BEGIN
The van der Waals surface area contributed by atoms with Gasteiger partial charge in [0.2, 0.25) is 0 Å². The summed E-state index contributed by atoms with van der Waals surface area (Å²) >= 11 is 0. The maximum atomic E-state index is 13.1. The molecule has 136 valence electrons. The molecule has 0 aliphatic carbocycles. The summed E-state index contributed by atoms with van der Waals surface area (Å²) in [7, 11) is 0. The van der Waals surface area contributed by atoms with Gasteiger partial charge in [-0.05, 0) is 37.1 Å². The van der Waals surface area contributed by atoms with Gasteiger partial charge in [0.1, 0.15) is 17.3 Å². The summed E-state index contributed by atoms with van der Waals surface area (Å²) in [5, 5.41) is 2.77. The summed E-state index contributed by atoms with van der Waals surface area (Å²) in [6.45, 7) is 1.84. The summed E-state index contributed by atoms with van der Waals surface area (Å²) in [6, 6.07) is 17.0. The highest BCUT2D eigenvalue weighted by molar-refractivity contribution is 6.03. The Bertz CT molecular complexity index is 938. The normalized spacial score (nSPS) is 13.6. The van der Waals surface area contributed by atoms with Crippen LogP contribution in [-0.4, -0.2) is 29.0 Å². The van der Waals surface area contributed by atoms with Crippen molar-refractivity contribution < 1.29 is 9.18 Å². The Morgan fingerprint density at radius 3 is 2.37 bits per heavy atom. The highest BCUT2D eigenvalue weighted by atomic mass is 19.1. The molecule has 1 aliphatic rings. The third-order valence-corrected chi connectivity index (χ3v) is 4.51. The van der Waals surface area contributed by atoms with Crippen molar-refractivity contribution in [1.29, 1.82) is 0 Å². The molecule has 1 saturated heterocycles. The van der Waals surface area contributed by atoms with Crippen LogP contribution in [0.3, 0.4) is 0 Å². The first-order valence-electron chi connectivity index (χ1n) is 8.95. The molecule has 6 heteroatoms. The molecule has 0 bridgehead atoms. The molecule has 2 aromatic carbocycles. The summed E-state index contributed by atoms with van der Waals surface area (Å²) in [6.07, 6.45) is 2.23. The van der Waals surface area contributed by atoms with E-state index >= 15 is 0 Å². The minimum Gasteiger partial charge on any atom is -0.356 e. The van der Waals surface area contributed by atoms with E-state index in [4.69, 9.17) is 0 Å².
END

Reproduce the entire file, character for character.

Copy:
The van der Waals surface area contributed by atoms with Gasteiger partial charge in [0.2, 0.25) is 0 Å². The summed E-state index contributed by atoms with van der Waals surface area (Å²) >= 11 is 0. The maximum atomic E-state index is 13.1. The molecule has 136 valence electrons. The molecule has 0 aliphatic carbocycles. The summed E-state index contributed by atoms with van der Waals surface area (Å²) in [7, 11) is 0. The van der Waals surface area contributed by atoms with Gasteiger partial charge in [-0.05, 0) is 37.1 Å². The van der Waals surface area contributed by atoms with Gasteiger partial charge in [0.1, 0.15) is 17.3 Å². The summed E-state index contributed by atoms with van der Waals surface area (Å²) in [5, 5.41) is 2.77. The summed E-state index contributed by atoms with van der Waals surface area (Å²) in [6.45, 7) is 1.84. The summed E-state index contributed by atoms with van der Waals surface area (Å²) in [6, 6.07) is 17.0. The highest BCUT2D eigenvalue weighted by molar-refractivity contribution is 6.03. The Bertz CT molecular complexity index is 938. The normalized spacial score (nSPS) is 13.6. The van der Waals surface area contributed by atoms with Crippen LogP contribution in [-0.4, -0.2) is 29.0 Å². The van der Waals surface area contributed by atoms with Crippen molar-refractivity contribution < 1.29 is 9.18 Å². The Morgan fingerprint density at radius 3 is 2.37 bits per heavy atom. The highest BCUT2D eigenvalue weighted by atomic mass is 19.1. The molecule has 1 aliphatic rings. The third-order valence-corrected chi connectivity index (χ3v) is 4.51. The van der Waals surface area contributed by atoms with Crippen molar-refractivity contribution in [1.29, 1.82) is 0 Å². The molecule has 1 saturated heterocycles. The van der Waals surface area contributed by atoms with Crippen LogP contribution in [0.3, 0.4) is 0 Å². The first-order valence-electron chi connectivity index (χ1n) is 8.95. The molecule has 6 heteroatoms. The molecule has 0 bridgehead atoms. The molecule has 2 aromatic carbocycles. The summed E-state index contributed by atoms with van der Waals surface area (Å²) in [6.07, 6.45) is 2.23. The van der Waals surface area contributed by atoms with E-state index >= 15 is 0 Å². The minimum Gasteiger partial charge on any atom is -0.356 e. The van der Waals surface area contributed by atoms with E-state index in [4.69, 9.17) is 0 Å².